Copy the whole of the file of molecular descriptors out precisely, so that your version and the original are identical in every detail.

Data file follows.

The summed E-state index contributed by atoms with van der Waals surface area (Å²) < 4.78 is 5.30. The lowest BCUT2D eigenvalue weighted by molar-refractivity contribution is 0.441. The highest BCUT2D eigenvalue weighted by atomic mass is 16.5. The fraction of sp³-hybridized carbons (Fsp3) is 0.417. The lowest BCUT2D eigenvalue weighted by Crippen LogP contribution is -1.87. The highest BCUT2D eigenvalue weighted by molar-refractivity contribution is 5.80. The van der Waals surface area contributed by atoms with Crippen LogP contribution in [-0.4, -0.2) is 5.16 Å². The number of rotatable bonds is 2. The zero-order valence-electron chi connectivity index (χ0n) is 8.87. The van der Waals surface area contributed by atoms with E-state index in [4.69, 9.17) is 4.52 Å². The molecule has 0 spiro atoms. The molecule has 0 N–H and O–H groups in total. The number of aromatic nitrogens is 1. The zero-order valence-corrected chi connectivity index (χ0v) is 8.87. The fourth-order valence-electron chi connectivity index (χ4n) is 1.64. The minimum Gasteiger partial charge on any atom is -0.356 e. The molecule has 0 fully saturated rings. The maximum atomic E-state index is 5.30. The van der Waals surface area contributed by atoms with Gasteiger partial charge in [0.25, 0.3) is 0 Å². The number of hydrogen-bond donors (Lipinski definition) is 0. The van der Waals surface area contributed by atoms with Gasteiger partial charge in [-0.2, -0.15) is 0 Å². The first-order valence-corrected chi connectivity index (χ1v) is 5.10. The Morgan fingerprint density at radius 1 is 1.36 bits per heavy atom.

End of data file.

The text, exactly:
The summed E-state index contributed by atoms with van der Waals surface area (Å²) < 4.78 is 5.30. The lowest BCUT2D eigenvalue weighted by molar-refractivity contribution is 0.441. The highest BCUT2D eigenvalue weighted by atomic mass is 16.5. The fraction of sp³-hybridized carbons (Fsp3) is 0.417. The lowest BCUT2D eigenvalue weighted by Crippen LogP contribution is -1.87. The highest BCUT2D eigenvalue weighted by molar-refractivity contribution is 5.80. The van der Waals surface area contributed by atoms with Crippen LogP contribution in [-0.4, -0.2) is 5.16 Å². The number of rotatable bonds is 2. The zero-order valence-electron chi connectivity index (χ0n) is 8.87. The van der Waals surface area contributed by atoms with E-state index in [4.69, 9.17) is 4.52 Å². The molecule has 0 spiro atoms. The molecule has 0 N–H and O–H groups in total. The number of aromatic nitrogens is 1. The zero-order valence-corrected chi connectivity index (χ0v) is 8.87. The fourth-order valence-electron chi connectivity index (χ4n) is 1.64. The minimum Gasteiger partial charge on any atom is -0.356 e. The molecule has 0 fully saturated rings. The maximum atomic E-state index is 5.30. The van der Waals surface area contributed by atoms with Gasteiger partial charge in [0.25, 0.3) is 0 Å². The number of hydrogen-bond donors (Lipinski definition) is 0. The van der Waals surface area contributed by atoms with Gasteiger partial charge in [-0.2, -0.15) is 0 Å². The first-order valence-corrected chi connectivity index (χ1v) is 5.10. The Morgan fingerprint density at radius 1 is 1.36 bits per heavy atom.